Multimeters & Current Clamp Meters
Multifunctional measuring instruments for servicing applications
Integrated thermal imaging technology saves time, money and weight
Anyone who works in maintenance and servicing in the field will know that if you want to use the latest measuring techniques, you may have to carry an extra measuring device with you – and that can be a problem. If you need to walk a long way to get to where you are working, then every gram counts.
Two devices in one
The new 2-in-1 measuring devices are the solution for these applications. They offer particularly useful additional functions that until now were only available as separate devices. The most notable of these additional features is thermal imaging technology, which is particularly relevant for maintenance and servicing applications.
Multimeter and thermal imaging camera
Special benefit: Electrical malfunctions usually cause increased heat emissions. These malfunctions include incorrect conductor cross sections, high contact resistance, series faults and contact burn. Problems like these can be detected very quickly using a thermal imaging camera. The multimeter can then be used to perform a more precise analysis.
Fluke 279FC Thermal Multimeter
Flir DM 284 Thermal Multimeter
Current clamp meter with thermal imaging technology
Special benefit: The thermal imaging camera enables a rapid preliminary analysis of power supply lines and cables to be performed.
Flir CM 174
Moisture measurement device with thermal imaging camera
Special benefit: Helps you to quickly identify moisture issues, guiding you visually to where you can take measurements and analyse readings
Flir MR 160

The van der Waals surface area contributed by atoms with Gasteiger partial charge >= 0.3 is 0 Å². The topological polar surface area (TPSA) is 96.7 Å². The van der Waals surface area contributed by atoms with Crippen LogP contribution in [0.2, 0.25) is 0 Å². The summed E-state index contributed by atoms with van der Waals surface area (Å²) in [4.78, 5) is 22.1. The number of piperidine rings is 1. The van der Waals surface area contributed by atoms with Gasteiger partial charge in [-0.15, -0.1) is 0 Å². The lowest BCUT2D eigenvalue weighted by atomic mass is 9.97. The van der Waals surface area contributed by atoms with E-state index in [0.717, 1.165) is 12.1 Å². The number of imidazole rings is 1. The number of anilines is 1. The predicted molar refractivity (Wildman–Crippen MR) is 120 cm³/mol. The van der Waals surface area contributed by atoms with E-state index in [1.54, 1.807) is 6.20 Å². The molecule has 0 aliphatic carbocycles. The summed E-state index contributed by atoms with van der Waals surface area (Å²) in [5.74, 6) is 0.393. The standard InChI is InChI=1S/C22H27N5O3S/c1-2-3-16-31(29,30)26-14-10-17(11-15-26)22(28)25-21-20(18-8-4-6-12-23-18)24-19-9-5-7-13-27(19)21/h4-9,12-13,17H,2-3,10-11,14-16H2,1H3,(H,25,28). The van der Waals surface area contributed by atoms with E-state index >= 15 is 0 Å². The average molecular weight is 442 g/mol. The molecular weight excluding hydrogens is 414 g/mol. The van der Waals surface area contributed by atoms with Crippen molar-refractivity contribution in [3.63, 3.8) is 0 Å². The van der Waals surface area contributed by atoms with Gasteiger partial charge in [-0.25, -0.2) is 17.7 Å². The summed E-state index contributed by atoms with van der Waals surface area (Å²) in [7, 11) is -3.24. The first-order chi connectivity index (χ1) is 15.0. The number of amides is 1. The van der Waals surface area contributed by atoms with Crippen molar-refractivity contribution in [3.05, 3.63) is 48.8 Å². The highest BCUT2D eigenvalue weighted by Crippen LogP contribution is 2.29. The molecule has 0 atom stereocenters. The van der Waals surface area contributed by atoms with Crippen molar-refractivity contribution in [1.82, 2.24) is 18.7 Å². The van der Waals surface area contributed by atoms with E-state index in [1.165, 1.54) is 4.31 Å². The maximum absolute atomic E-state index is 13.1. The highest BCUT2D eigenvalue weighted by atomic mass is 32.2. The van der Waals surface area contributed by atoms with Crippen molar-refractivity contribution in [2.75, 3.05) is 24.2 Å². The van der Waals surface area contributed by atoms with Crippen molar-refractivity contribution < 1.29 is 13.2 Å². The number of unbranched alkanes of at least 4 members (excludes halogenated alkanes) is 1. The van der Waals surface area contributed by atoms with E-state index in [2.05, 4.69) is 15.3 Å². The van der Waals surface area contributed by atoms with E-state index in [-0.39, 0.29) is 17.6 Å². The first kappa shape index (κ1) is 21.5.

Much used by electrical engineers and technicians, a current clamp meter is a device that possesses twin jaws, which can be opened in order for it to clamp around an electrical conductor. Once fitted, a current clamp metering device can measure the electric current in the conductor and display it to the operator. Crucially, the device does so without having to make physical contact with the wiring it is measuring. It also means that the conductor does not need to be switched off so that a probe can be connected to it safely. This is because current clamps read the strength of a sinusoidal current, much used in alternating current power distribution systems. By contrast, a multimeter often uses two probes, which are physically held on to unshielded conductors, such as a circuit board component, by the operative. When a multimeter, a highly adaptable form of measuring device, detects a current, it will not only be able to determine the amount of current present but a wide array of other properties as well, such as voltage and resistance. Many multimeters are available with a variety of probes and sensors, usually marketed as test equipment accessories, so that they can be used in all sorts of settings, from laboratory work to field testing.